DOE explores foreign vitrification technology

22 February 2024

Jeff Avery Principal Deputy Assistant Secretary at the US Department of Energy’s (DOE’s) Office of Environmental Management (EM) has visited France to learn more about the facilities offered by Orano and the Atomic and Alternative Energy Commission (CEA - Commissariat à l'Énergie Atomique et aux Énergies Alternatives. He also met with the French National Radioactive Waste Management Agency (ANDRA - l’Agence Nationale pour la gestion des Déchets RadioActifs).

Avery was accompanied by members of the Idaho National Laboratory (INL) Clean-up Project. This followed a trip to France in 2023 by EM team members to learn about how France disposes of nuclear waste and to assess how this might be applied to EM’s mission, particularly at the (INL) site. “The US and France have a long history of collaboration dating back to the origins of our country and I am excited about the potential of this visit to continue to solidify our collaborative activities,” Avery said.

In Normandy, the team visited Orano’s Research Hall of Beaumont-Hague, Temis and Orano’s large reprocessing plant in La Hague. La Hague treatment site is a world leader in the field of reprocessing used fuel and serves as a technological model for many countries, as well as a source of continuous innovation.

The EM team visited the Marcoule site in southern France to view CEA’s vitrification pilot facility and met with Science & Technology Institute Director Christophe Joussot-Dubien. EM said this was important for evaluating vitrification capabilities to assess potential applicability for treatment of calcined high-level waste at EM sites, including the INL Site.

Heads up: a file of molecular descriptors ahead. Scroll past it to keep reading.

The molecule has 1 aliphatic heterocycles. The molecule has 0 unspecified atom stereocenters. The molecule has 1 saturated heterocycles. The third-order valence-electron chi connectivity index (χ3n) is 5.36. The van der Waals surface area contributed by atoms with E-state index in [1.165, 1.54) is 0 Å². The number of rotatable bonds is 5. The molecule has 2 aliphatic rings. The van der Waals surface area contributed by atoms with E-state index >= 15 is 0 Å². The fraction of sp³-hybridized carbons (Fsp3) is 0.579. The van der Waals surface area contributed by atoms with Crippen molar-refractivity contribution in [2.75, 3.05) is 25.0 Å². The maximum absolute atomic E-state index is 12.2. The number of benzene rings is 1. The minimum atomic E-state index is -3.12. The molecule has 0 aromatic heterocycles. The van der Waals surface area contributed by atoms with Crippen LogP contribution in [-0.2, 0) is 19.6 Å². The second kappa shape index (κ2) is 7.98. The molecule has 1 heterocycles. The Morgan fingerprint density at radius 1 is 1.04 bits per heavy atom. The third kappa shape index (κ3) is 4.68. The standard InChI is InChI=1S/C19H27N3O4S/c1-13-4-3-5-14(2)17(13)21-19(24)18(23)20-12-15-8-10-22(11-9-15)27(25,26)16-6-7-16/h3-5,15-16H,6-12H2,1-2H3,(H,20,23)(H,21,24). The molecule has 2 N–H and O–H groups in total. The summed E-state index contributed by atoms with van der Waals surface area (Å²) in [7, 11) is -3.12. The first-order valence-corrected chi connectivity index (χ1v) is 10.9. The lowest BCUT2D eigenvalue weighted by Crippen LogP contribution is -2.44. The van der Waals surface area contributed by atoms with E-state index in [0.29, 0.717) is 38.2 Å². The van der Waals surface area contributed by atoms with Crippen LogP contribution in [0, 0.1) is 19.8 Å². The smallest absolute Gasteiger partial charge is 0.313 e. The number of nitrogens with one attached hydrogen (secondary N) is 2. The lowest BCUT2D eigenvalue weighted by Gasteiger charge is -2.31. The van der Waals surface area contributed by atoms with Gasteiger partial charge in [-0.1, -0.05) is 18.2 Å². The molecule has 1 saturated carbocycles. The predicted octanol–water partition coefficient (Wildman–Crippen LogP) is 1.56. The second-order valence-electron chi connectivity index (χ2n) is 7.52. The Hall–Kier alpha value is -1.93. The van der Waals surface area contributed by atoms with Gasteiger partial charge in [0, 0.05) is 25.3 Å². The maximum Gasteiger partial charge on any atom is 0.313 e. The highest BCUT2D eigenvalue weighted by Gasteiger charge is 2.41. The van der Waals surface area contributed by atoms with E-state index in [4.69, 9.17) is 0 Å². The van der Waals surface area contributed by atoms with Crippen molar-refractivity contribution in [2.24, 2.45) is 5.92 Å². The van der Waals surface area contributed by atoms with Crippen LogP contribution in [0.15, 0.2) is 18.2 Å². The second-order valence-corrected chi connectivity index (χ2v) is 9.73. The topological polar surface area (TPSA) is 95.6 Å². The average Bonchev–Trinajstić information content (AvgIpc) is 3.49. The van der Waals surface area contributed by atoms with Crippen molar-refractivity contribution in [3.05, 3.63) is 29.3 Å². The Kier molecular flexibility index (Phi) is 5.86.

EM is also exploring vitrification technology across the US. Avery recently visited the Catholic University of America in Washington DC, which has a cutting-edge laboratory focusing on safe waste immobilisation. In Texas, EM leaders and other experts recently visited Veolia’s GeoMelt Nuclear Waste Vitrification Facility to understand more about possibilities to vitrify legacy waste.

EM believes France’s significant contributions to the radioactive waste management field are of particular interest. These include: the deactivation and decontamination of legacy nuclear sites; decommissioning and dismantling of facilities; remediation, including groundwater and soil; long-term waste management solutions; and workforce development and stakeholder engagement.

EM also has a memorandum of understanding with ANDRA that provides a framework for French-US cooperation in radioactive waste management, including issues relating to repository disposal technologies, geologic and engineering studies, decommissioning approaches, groundwater and soil remediation, and interim storage of used fuel.

“I believe that international partnerships help all of us solve our remaining challenges to environmental clean-up by enabling the sharing of best practices, allowing greater leverage of science resources and providing opportunities to accelerate innovation,” Avery said during a meeting with Orano.

Image: EM Principal Deputy Assistant Secretary Jeff Avery is pictured at Orano’s Research Hall of Beaumont-Hague in Normandy, France (courtesy of DOE's Office of Environmental Management)

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